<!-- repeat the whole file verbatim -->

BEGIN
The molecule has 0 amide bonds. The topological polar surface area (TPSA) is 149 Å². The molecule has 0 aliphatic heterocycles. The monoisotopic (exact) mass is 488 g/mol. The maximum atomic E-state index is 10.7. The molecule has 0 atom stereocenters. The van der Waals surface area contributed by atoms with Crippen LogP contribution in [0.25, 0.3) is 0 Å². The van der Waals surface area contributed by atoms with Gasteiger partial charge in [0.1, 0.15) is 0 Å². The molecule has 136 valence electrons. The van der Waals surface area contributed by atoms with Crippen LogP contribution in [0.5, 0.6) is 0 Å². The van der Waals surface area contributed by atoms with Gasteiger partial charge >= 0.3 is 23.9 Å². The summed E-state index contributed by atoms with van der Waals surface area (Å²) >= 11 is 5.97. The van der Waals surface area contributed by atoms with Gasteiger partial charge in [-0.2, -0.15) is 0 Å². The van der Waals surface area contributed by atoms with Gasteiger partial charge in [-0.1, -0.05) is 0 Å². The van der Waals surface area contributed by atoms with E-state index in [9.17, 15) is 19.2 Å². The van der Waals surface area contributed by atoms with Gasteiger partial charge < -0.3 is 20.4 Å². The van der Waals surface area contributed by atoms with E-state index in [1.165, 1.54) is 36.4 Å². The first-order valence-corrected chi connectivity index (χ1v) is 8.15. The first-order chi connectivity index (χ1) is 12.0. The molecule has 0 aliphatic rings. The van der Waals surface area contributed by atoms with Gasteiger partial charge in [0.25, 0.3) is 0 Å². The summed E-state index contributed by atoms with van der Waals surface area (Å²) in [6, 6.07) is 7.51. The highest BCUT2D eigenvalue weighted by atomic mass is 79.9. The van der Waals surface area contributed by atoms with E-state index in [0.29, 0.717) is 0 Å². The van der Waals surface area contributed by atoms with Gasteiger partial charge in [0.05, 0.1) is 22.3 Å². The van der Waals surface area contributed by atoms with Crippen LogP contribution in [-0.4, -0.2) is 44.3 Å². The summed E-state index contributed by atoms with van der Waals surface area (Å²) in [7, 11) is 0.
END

The molecule has 0 amide bonds. The topological polar surface area (TPSA) is 149 Å². The molecule has 0 aliphatic heterocycles. The monoisotopic (exact) mass is 488 g/mol. The maximum atomic E-state index is 10.7. The molecule has 0 atom stereocenters. The van der Waals surface area contributed by atoms with Crippen LogP contribution in [0.25, 0.3) is 0 Å². The van der Waals surface area contributed by atoms with Gasteiger partial charge in [0.1, 0.15) is 0 Å². The molecule has 136 valence electrons. The van der Waals surface area contributed by atoms with Crippen LogP contribution in [0.5, 0.6) is 0 Å². The van der Waals surface area contributed by atoms with Gasteiger partial charge >= 0.3 is 23.9 Å². The summed E-state index contributed by atoms with van der Waals surface area (Å²) >= 11 is 5.97. The van der Waals surface area contributed by atoms with Gasteiger partial charge in [-0.2, -0.15) is 0 Å². The van der Waals surface area contributed by atoms with Gasteiger partial charge in [-0.1, -0.05) is 0 Å². The van der Waals surface area contributed by atoms with E-state index in [9.17, 15) is 19.2 Å². The van der Waals surface area contributed by atoms with Gasteiger partial charge < -0.3 is 20.4 Å². The van der Waals surface area contributed by atoms with E-state index in [1.165, 1.54) is 36.4 Å². The first-order valence-corrected chi connectivity index (χ1v) is 8.15. The first-order chi connectivity index (χ1) is 12.0. The molecule has 0 aliphatic rings. The van der Waals surface area contributed by atoms with Gasteiger partial charge in [0.25, 0.3) is 0 Å². The summed E-state index contributed by atoms with van der Waals surface area (Å²) in [6, 6.07) is 7.51. The highest BCUT2D eigenvalue weighted by atomic mass is 79.9. The van der Waals surface area contributed by atoms with E-state index in [0.29, 0.717) is 0 Å². The van der Waals surface area contributed by atoms with Gasteiger partial charge in [0.05, 0.1) is 22.3 Å². The van der Waals surface area contributed by atoms with Crippen LogP contribution in [-0.4, -0.2) is 44.3 Å². The summed E-state index contributed by atoms with van der Waals surface area (Å²) in [7, 11) is 0.